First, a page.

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Sonus Umbra - Beyond the Panopticon CD (album) cover


Sonus Umbra


Crossover Prog

3.87 | 38 ratings

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kev rowland
Special Collaborator
Honorary Reviewer
4 stars About 20 years ago I used to be in contact with Brian Hirsch, who set up Moonchild with Andrew Robinson (Magus), and once he realised there was someone who was as mad about music as he was, he flooded me with material from tapes to CDs. One of these was an American progressive rock band who used to be based in Mexico, and their second album, 'Snapshots From Limbo', which I thoroughly enjoyed. Brian and I lost contact, and apart from Jeremy Morris, I don't believe I heard from anyone else involved with the label until earlier this year when Sonus Umbra again came onto my radar. They released four albums in fairly quick succession, before an extended break, with their fifth not coming out until 2013. There had been some significant line-up changes, with only bassist and founder Luis Nasser and guitarist Andrew Tillotson playing on the albums either side of the break.

However, between 2013's 'Winter Solstice' and 2016's 'Beyond The Panopticum' the band had remained fairly stable, although by now Tillotson had switched to drums and acoustic guitar. They also had changed considerably in size since I last came across them as whereas they used to be a quartet (admittedly with 3 guests), now they also included Roey Ben- Yoseph (lead vocals, percussion), Tim McCaskey (acoustic & electric guitars), Brittany Moffitt (lead vocals), Rich Poston (electric guitar, keyboards) and Steve Royce (flute, keyboards) as well as guests Colleen Corning (clarinet, bass clarinet) and David Keller (cello). Given the huge change in personnel, with only Luis remaining from the group I first came across, I would have expected a major change in musical direction, and while that is what has happened in some ways, it makes perfect logical sense. One thing I really liked about their music used to be the musicality and melody, and less on the neo- prog, and that is exactly what we have here. They have two singers, but there are long passages where they leave the stage for a well-earned break as the rest of the guys weave a magical spell. In some ways they come across as American with their polish and finesse, yet at others they are looking strongly into the UK for inspiration, although at the very beginning of "Love Undone" they remind us that in another lifetime they started in Mexico.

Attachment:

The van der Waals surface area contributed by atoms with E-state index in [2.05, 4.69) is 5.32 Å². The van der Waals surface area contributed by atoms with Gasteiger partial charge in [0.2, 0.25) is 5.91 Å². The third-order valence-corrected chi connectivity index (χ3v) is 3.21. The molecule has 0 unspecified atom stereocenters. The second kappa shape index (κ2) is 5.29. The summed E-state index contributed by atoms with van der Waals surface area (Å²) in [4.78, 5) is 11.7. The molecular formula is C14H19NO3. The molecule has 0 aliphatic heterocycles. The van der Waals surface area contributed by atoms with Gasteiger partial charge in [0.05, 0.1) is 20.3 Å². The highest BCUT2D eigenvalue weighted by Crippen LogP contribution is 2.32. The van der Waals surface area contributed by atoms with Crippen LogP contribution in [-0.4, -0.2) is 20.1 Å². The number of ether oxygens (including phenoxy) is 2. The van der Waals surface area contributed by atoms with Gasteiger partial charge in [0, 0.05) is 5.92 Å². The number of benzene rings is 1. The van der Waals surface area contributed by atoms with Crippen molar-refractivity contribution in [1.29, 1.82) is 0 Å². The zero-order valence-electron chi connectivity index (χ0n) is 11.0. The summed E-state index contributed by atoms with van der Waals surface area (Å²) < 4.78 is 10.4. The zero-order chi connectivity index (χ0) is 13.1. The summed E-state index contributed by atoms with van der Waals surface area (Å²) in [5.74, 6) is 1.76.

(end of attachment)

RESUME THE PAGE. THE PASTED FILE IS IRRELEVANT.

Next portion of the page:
The CD comes in a four-pane digipak and I was amazed at the care and attention which has gone into the physical release, which contains all the lyrics, especially when this is independent and not signed to a label. Coming back to them after a break of two decades has been something of a revelation, as this complex progressive rock album is a delight from beginning to end, with hugely layered musical arrangements and two very fine singers indeed. This is a superb album that any fan of the genre would do well to investigate.

kev rowland | 4/5 |


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